Hockey Rules And Equipment Changes Reduce Injury Risk

January 21, 2020 | Hockey, Prevention

By Dev K. Mishra, M.D.

President, Sideline Sports Doc

Clinical Assistant Professor of Orthopedic Surgery, Stanford University

January 21, 2020

Key Points:

  • Some of the most effective injury risk reduction strategies in sports involve changes to rules and equipment
  • Tactics used by USA Hockey including recommendations for full facial protection, technical changes in player body positioning during contact, and eliminating body checking until age 13 have proven to result in injury risk reduction
  • USA Hockey’s Chief Medical Officer Dr. Michael Stuart notes that: “Injury prevention requires a multifactorial approach including education, coaching, rule enforcement, rule modifications, equipment improvement, sportsmanship and mutual respect.”

In collision-based sports such as hockey and tackle football, modifications to rules and equipment are effective ways to reduce injury risk. The authors of a recently published clinical review  state that “Preventative measures, such as mandatory facial protection and delayed body checking in games until age 13 years, are proven strategies to reduce the risk of facial injury and concussion.”

While that article is specific to the sport of hockey, many of the principles advocated by the authors could easily be applied to other sports. Multiple aspects of sport safety would include quality education for coaches, parents, and athletes; updated coaching techniques, improved protective equipment, enforcement of existing rules, and elimination of dangerous activities (head hits, checking from behind, etc.).

Many of the advocated tactics are based upon common sense, however, prospective studies are now starting to show that these efforts lead directly to a reduction in injury risk and injury rates.

Injury Rates Increase From Younger To Older Players

 Similar to other sports, the hockey players showed that injury rates were lower for the youngest players and increased with each level of competition. “Youth, high school, junior, college, and professional hockey players have unique injury patterns. Injuries occur much more often in a game compared with a practice, and injury risk increases with each level of competition.”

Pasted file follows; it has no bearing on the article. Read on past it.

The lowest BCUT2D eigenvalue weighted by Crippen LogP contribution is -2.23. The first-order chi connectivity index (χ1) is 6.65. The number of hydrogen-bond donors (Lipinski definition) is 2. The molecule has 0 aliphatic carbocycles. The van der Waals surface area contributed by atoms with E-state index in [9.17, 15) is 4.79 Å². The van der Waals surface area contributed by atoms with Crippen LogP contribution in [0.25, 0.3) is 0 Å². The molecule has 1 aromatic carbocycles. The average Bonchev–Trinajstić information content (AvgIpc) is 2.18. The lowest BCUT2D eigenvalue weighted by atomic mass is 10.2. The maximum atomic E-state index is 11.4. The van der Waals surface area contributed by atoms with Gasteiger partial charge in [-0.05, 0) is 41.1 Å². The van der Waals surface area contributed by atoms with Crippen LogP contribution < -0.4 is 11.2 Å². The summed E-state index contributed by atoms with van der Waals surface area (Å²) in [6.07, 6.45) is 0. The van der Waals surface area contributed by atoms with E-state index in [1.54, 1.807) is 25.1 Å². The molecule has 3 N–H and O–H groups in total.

For the youngest players, the majority of injuries involved sprains, strains, and contusions.

By contrast the most common types of injury in professional players were lacerations, ligament sprains, contusions, and fractures.Lacerations are most common in the head and neck region because players wear only partial facial protection (visor). Injuries occur much more frequently during games than in practices.

The rate and type of injuries found offer opportunities to intervene and make positive impacts in injury risk reduction.

Prevention Strategies Are Effective

 Under the leadership of Dr. Michael Stuart, chief of sports medicine at the Mayo Clinic and chief medical officer for USA hockey, a number of implemented changes are proving a cause and effect relationship to injury risk reduction. Dr. Stuart noted to me that “Injury prevention requires a multifactorial approach including education, coaching, rule enforcement, rule modifications, equipment improvement, sportsmanship and mutual respect.”

Full facial protection eliminates eye injuries and greatly decreases head and face injuries. No facial protection is associated with a two times increased risk of facial injury compared to partial protection and an almost seven times increased risk compared to full protection.

USA Hockey has enacted the “Heads Up, Don’t Duck” initiative to decrease the frequency of cervical spine and spinal cord injuries. Players are taught to make contact with the boards with any body part except the head. As a result of strong education about proper contact technique there’s been a substantial reduction in the number of catastrophic spine injuries in hockey.

Finally with respect to concussion prevention,USA Hockey took important measures including teaching body checking skills in practice, delaying body checking in games until age 13 years, and penalizing both intentional and unintentional hits to the head.

I applaud Dr. Stuart and the directors of USA Hockey for taking bold steps that were I’m sure going counter to long-established hockey practice and traditions. What we’re starting to see now is that these steps are making the sport safer for all participants, and that’s tough to argue against.

 

 

 

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